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Issue Date:  January 25, 2008

This Gospel-based youth ministry has a definite point to it

A few years ago, Dan Meyer, 50, a blond guy with the buoyant energy of a puppy, sat in his Alabama church during Christmas while the preacher encouraged people to see the story of Rudolph the Red-Nosed Reindeer as a parable. The reindeer with the nose he was ashamed of finally realized that his odd feature was his gift and his witness.

“You have to use what makes you unique,” the preacher said.

At that moment Meyer knew he was going to quit his day job as a car salesman to be a full-time sword swallower -- and develop a ministry with a memorable point to it.

“Believe it or not, this is my calling,” Meyer said, pulling a 30-inch steel sword out of a leather scabbard for a recent demonstration. “I can reach the goth kids, the bikers -- I can catch their attention, and I can turn their attention to the Lord.”

Meyer puts the tip of the sword into his mouth, tilts his head back, flings his arms wide, and lets the inch-thick blade slide down his throat. Then he bows from the waist, his eyes twinkling above the hilt projecting from his mouth.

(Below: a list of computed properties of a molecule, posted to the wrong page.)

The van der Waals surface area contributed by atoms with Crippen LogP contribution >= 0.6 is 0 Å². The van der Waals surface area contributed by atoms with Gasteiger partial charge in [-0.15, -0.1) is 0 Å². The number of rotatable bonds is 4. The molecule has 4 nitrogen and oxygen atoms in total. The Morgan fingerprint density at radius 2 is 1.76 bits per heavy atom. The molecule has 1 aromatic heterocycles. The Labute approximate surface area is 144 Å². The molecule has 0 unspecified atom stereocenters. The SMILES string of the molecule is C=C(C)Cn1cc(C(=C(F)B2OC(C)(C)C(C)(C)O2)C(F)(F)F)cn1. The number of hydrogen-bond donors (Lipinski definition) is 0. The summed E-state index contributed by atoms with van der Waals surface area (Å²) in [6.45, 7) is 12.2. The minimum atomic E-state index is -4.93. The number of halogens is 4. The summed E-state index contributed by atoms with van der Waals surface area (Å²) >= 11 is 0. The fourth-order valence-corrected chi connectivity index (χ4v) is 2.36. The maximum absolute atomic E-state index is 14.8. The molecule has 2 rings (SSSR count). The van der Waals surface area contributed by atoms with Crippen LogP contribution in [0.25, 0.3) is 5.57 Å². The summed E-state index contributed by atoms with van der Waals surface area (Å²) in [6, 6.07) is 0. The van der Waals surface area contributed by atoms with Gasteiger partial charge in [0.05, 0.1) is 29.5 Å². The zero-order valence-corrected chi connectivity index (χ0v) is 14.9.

Meyer stands and flicks the sword from his mouth with his fingertips, so that it shoots into the air above his head. He catches it with a flourish. He’s also a juggler, and, in a pinch, a fire-eater.

His message, he said, is to remind kids how fearfully and wonderfully they are made. That the hobbies other kids might think are weird could become a way to witness in the world.

And that they should never, ever try sword swallowing at home.

“I risk my life to do this,” he said. “But I tell them there is a way they can become a spiritual sword swallower. In Hebrews 4:12, it says, “The Word of God is living and active and sharper than any two-edged sword.”

Then, in the show he takes to camps, youth groups and awards banquets, he pulls out the sword he calls Pride. It’s the first sword he ever swallowed after years of practice and lots of gagging.

Swallowing your pride, Meyer tells the kids, is even tougher than swallowing a sword.

-- Religion News Service

National Catholic Reporter, January 25, 2008

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